Dr. Douglas D. Backous

How do you measure the success of your Scouting program? This Scoutmaster operates with surgical precision.

Dr. Douglas D. Backous has proven his talent for inspiring and developing young people in two different arenas. He is the Scoutmaster of Troop 600, which recently marked its 50th anniversary with an Eagle Court of Honor for 11 Scouts. That’s a record for the most Eagles earned at once in the Chief Seattle Council. As a youth, he earned the rank of Life Scout, and he is a Brotherhood Member of the Order of the Arrow. Backous also is a surgeon, who teaches residents and interns at Virginia Mason Medical Center in Seattle.


Scouter Since: 2007

Bellevue, Wash.

Current position: Scoutmaster, Troop 600

Day Job: Ear and skull-base surgeon, Virginia Mason Medical Center, Seattle

Proudest moment: When our troop earned extra money with a fundraiser this year, they came up with the idea -- on their own -- to spend it on a camp-out with an underprivileged troop. They're learning lessons about giving tithes of time and resources.

Do you see any similarities between teaching medicine and guiding Boy Scouts?

When you’re teaching surgery to an intern or resident, at some point you have to give him or her the instrument. As a student progresses, he or she is allowed to do more. The student can’t do a reconstruction without first mastering a basic incision. There’s a lot of similarity with that in Scouting. You’re sequentially building confidence in kids.

Both are about finding the right opportunities to let people advance with competence and confidence. If you put them ahead too fast and they fail, they may never get beyond that level.

On the other hand, you’ve also got to know when to push somebody. Recently, on a canoe trip with my 17-year-old son, we encountered 40-mile-per-hour head winds and big waves. I looked at my son and said, “Whatever you do, keep this boat upright. I trust you.” We got through those waves, and he was a different kid five minutes later.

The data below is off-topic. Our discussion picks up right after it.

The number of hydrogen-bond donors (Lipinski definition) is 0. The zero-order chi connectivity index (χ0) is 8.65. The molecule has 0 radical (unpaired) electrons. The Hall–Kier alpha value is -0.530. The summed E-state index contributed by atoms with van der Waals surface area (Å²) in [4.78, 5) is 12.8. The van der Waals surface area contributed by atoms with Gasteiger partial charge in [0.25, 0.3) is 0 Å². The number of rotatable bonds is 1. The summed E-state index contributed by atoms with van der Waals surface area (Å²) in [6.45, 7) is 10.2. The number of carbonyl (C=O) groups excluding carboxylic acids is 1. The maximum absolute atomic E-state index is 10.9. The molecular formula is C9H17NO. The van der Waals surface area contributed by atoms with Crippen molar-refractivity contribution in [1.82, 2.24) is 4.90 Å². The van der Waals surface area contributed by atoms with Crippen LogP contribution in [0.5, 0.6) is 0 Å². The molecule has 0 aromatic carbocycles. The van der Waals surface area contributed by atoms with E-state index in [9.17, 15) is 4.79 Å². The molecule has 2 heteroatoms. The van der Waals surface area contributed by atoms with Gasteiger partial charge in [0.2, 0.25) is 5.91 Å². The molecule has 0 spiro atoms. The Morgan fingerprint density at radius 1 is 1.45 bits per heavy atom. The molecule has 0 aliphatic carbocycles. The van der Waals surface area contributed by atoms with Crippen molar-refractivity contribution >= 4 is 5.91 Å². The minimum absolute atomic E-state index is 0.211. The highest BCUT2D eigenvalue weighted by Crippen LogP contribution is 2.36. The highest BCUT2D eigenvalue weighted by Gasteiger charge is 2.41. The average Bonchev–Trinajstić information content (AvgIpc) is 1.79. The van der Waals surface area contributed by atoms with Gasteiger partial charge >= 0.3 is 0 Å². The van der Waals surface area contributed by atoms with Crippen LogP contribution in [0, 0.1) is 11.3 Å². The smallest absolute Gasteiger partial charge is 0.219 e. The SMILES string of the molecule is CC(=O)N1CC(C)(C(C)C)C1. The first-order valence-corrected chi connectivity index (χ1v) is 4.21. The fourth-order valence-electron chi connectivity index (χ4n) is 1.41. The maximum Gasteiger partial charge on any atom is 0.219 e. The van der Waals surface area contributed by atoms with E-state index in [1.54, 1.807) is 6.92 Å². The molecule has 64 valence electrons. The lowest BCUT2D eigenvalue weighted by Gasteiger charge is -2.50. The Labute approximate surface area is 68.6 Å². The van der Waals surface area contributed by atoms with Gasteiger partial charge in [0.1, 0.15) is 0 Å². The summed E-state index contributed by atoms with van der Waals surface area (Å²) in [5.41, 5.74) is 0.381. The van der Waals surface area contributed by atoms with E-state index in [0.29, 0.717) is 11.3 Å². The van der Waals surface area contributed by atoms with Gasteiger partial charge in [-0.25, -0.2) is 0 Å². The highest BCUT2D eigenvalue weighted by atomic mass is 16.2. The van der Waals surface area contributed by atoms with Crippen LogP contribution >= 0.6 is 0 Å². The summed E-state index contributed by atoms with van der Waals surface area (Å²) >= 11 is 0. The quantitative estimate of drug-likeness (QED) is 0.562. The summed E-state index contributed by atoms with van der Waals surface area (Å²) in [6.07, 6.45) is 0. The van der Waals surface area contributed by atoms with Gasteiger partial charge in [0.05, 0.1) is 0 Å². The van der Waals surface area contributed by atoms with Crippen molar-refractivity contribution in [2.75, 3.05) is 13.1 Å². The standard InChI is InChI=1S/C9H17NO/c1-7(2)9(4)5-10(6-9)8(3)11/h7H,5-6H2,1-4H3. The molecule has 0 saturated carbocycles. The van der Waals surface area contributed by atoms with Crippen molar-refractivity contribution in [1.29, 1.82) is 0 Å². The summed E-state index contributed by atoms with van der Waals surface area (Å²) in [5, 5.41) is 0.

Eleven of your troop members—a quarter of the 44 boys—became Eagle Scouts this year. What happened?

First, we had a group of boys who joined Scouts together at the same time, and they challenged each other. Also, a point of motivation for them was, wouldn’t it be cool to get your Eagle in time for the troop’s 50th anniversary?

Some people might look at those numbers and wonder if Troop 600 is an “Eagle Scout mill.” How would you respond?

Nobody got expressed through the process. Every one of those 11 Scouts worked their tails off. In fact, there were two kids who weren’t quite ready, and we had to tell them. We couldn’t invalidate the work of the 11 Scouts by giving the award to two kids who hadn’t yet earned it.

We do have a process to help guide our Scouts with the timing of their Eagle projects. Once we had a Scout who had to redo his entire Eagle project because he neglected to get a key signature. He was a super kid, and he redid the project cheerfully. But, as a result, we worked hard to create a structure so that if a kid wants to do the work and get Eagle, he can.

Do you put a high priority on Eagle in your troop?

We do not set a goal for how many Eagles we’re going to have, but everybody’s going to have the chance. If 10 Scouts want to become Eagle, and they really try, all 10 can make it. Unlike many competitive sports, Scouting is a program where everybody can win. And if you help somebody else win, you get extra recognition.

The more important measure, for me, is this: How many kids went into our Scouting program and are better people as a result? That’s a tough metric to generate, but that’s what we’re really after—developing good, solid citizens who contribute to society.

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